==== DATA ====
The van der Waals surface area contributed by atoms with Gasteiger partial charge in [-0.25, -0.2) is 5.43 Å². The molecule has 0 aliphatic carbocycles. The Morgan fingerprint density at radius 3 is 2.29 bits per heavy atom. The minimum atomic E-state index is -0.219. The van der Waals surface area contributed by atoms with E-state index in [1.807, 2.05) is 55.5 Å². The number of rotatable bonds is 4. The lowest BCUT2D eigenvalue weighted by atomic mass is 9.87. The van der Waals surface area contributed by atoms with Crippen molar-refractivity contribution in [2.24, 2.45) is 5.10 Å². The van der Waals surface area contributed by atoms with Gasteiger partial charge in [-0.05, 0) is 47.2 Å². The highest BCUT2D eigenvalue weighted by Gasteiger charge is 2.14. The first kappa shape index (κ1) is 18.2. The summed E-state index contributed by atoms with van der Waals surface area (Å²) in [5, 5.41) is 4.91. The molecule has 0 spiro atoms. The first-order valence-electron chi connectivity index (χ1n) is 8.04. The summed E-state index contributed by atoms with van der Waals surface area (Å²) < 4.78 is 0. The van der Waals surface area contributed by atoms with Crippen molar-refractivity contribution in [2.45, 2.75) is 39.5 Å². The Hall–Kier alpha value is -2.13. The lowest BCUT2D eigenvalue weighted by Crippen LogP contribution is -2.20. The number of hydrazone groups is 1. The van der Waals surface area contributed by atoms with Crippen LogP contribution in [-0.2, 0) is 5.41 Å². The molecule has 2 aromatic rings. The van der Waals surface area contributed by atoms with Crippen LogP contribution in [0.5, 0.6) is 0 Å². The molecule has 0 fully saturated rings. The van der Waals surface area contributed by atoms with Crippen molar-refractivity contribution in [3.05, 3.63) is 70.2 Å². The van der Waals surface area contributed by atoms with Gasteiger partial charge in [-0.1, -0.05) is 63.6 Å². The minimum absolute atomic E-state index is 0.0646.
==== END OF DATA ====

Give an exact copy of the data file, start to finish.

The van der Waals surface area contributed by atoms with Gasteiger partial charge in [-0.25, -0.2) is 5.43 Å². The molecule has 0 aliphatic carbocycles. The Morgan fingerprint density at radius 3 is 2.29 bits per heavy atom. The minimum atomic E-state index is -0.219. The van der Waals surface area contributed by atoms with E-state index in [1.807, 2.05) is 55.5 Å². The number of rotatable bonds is 4. The lowest BCUT2D eigenvalue weighted by atomic mass is 9.87. The van der Waals surface area contributed by atoms with Crippen molar-refractivity contribution in [2.24, 2.45) is 5.10 Å². The van der Waals surface area contributed by atoms with Gasteiger partial charge in [-0.05, 0) is 47.2 Å². The highest BCUT2D eigenvalue weighted by Gasteiger charge is 2.14. The first kappa shape index (κ1) is 18.2. The summed E-state index contributed by atoms with van der Waals surface area (Å²) in [5, 5.41) is 4.91. The molecule has 0 spiro atoms. The first-order valence-electron chi connectivity index (χ1n) is 8.04. The summed E-state index contributed by atoms with van der Waals surface area (Å²) < 4.78 is 0. The van der Waals surface area contributed by atoms with Crippen molar-refractivity contribution in [2.45, 2.75) is 39.5 Å². The Hall–Kier alpha value is -2.13. The lowest BCUT2D eigenvalue weighted by Crippen LogP contribution is -2.20. The number of hydrazone groups is 1. The van der Waals surface area contributed by atoms with Crippen LogP contribution in [-0.2, 0) is 5.41 Å². The molecule has 2 aromatic rings. The van der Waals surface area contributed by atoms with Crippen LogP contribution in [0.5, 0.6) is 0 Å². The molecule has 0 fully saturated rings. The van der Waals surface area contributed by atoms with Crippen molar-refractivity contribution in [3.05, 3.63) is 70.2 Å². The van der Waals surface area contributed by atoms with Gasteiger partial charge in [-0.1, -0.05) is 63.6 Å². The minimum absolute atomic E-state index is 0.0646.